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Focus: Fossil Invertebrates

Fossil invertebrate animals (animals without backbones) are a wondrously diverse group with a fossil record spanning over 600 million years. Their abundance, diversity, and wide range of adaptations make them an ideal resource for scientists to use in understanding how our planet has changed over time. Paleontologists at the Field Museum and from around the world study fossils in our collection to learn about these extinct animals and how they are related to modern animals. By studying these fossils paleontologists are able to learn  about the history of biodiversity, evolution, extinction events, climate changes, and paleobiogeography.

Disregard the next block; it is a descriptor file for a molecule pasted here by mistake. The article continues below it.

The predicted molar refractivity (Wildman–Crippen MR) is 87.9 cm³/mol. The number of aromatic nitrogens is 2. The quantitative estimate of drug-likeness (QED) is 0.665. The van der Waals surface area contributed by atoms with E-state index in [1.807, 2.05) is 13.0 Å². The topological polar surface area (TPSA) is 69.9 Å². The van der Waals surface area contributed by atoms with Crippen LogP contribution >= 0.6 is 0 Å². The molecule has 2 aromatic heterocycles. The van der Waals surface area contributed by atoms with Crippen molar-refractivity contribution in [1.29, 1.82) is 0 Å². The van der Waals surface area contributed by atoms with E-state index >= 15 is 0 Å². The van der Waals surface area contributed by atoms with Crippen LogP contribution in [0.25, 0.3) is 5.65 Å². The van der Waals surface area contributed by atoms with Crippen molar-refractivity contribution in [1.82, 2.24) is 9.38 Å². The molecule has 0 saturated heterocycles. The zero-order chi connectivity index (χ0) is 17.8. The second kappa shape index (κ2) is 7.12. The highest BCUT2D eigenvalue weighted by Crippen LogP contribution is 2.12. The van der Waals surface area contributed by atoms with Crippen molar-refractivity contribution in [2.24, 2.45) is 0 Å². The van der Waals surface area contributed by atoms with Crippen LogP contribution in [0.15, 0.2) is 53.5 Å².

Specimen PE 13867, Tully Monster from the Mazon Creek Area, Illinois Specimen PE 40223, an insect from the Mazon

Creek Area, Illinois
Specimen PE 32282, a millipede from the Mazon Creek Area, Illinois
Specimen PE 28971, a Cambrian trilobite, Paradoxides davidis, from Newfoundland, Canada. Specimen UC 2783, a Silurian coral,  Coenites reticulata, from Chicago, illinois.
Specimen P 754, a Silurian cephalopod, Dawsonoceras annulatum, from Chicago, Illinois.


Focus: Fossil Invertebrates Collections

Photo Archives - Charles Knight Collection

In the early 1920s, among Knight's great admirers was Dr. George Kunz, the renowned gemologist for Tiffany. Visiting Knight's studio, Kunz was struck by the fact that The Field Museum did not own any of Knight's work. Dr. Kunz worked with Knight's daughter Lucy, to secure a contract to create his biggest commission yet: a series of 28 murals to enclose the Museum's new fossil hall. The murals show the development of life on earth, from its earliest origins through the ages of amphibians, reptiles and mammals. Knight and Lucy traveled to Chicago in 1926 to begin the project.